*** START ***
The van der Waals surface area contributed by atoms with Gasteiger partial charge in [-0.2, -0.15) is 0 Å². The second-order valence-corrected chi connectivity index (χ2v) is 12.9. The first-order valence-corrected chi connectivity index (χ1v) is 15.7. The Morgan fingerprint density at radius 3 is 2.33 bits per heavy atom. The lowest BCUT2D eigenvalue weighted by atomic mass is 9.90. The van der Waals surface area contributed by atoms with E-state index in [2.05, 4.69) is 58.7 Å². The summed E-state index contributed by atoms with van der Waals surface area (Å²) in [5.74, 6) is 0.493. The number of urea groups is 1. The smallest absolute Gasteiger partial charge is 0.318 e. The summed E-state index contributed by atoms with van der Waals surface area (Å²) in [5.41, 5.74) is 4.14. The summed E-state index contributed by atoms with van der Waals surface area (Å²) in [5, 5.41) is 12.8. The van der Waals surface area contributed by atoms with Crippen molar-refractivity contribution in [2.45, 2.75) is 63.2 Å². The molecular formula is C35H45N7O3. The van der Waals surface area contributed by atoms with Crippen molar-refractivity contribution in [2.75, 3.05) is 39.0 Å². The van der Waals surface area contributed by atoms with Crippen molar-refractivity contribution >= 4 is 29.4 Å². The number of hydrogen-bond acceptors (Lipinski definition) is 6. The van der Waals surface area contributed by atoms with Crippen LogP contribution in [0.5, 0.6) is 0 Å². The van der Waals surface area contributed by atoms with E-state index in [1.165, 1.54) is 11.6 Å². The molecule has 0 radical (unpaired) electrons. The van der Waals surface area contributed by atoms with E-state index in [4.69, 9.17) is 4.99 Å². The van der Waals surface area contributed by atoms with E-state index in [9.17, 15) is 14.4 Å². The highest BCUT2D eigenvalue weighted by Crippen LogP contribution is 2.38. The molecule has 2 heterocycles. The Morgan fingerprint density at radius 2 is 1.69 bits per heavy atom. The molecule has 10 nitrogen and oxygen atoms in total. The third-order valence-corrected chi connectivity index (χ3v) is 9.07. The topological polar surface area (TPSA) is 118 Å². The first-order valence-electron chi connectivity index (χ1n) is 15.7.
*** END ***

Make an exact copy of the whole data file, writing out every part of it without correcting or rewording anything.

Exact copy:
The van der Waals surface area contributed by atoms with Gasteiger partial charge in [-0.2, -0.15) is 0 Å². The second-order valence-corrected chi connectivity index (χ2v) is 12.9. The first-order valence-corrected chi connectivity index (χ1v) is 15.7. The Morgan fingerprint density at radius 3 is 2.33 bits per heavy atom. The lowest BCUT2D eigenvalue weighted by atomic mass is 9.90. The van der Waals surface area contributed by atoms with E-state index in [2.05, 4.69) is 58.7 Å². The summed E-state index contributed by atoms with van der Waals surface area (Å²) in [5.74, 6) is 0.493. The number of urea groups is 1. The smallest absolute Gasteiger partial charge is 0.318 e. The summed E-state index contributed by atoms with van der Waals surface area (Å²) in [5.41, 5.74) is 4.14. The summed E-state index contributed by atoms with van der Waals surface area (Å²) in [5, 5.41) is 12.8. The van der Waals surface area contributed by atoms with Crippen molar-refractivity contribution in [2.45, 2.75) is 63.2 Å². The molecular formula is C35H45N7O3. The van der Waals surface area contributed by atoms with Crippen molar-refractivity contribution in [2.75, 3.05) is 39.0 Å². The van der Waals surface area contributed by atoms with Crippen molar-refractivity contribution >= 4 is 29.4 Å². The number of hydrogen-bond acceptors (Lipinski definition) is 6. The van der Waals surface area contributed by atoms with Crippen LogP contribution in [0.5, 0.6) is 0 Å². The van der Waals surface area contributed by atoms with E-state index in [1.165, 1.54) is 11.6 Å². The molecule has 0 radical (unpaired) electrons. The van der Waals surface area contributed by atoms with E-state index in [4.69, 9.17) is 4.99 Å². The van der Waals surface area contributed by atoms with E-state index in [9.17, 15) is 14.4 Å². The highest BCUT2D eigenvalue weighted by Crippen LogP contribution is 2.38. The molecule has 2 heterocycles. The Morgan fingerprint density at radius 2 is 1.69 bits per heavy atom. The molecule has 10 nitrogen and oxygen atoms in total. The third-order valence-corrected chi connectivity index (χ3v) is 9.07. The topological polar surface area (TPSA) is 118 Å². The first-order valence-electron chi connectivity index (χ1n) is 15.7.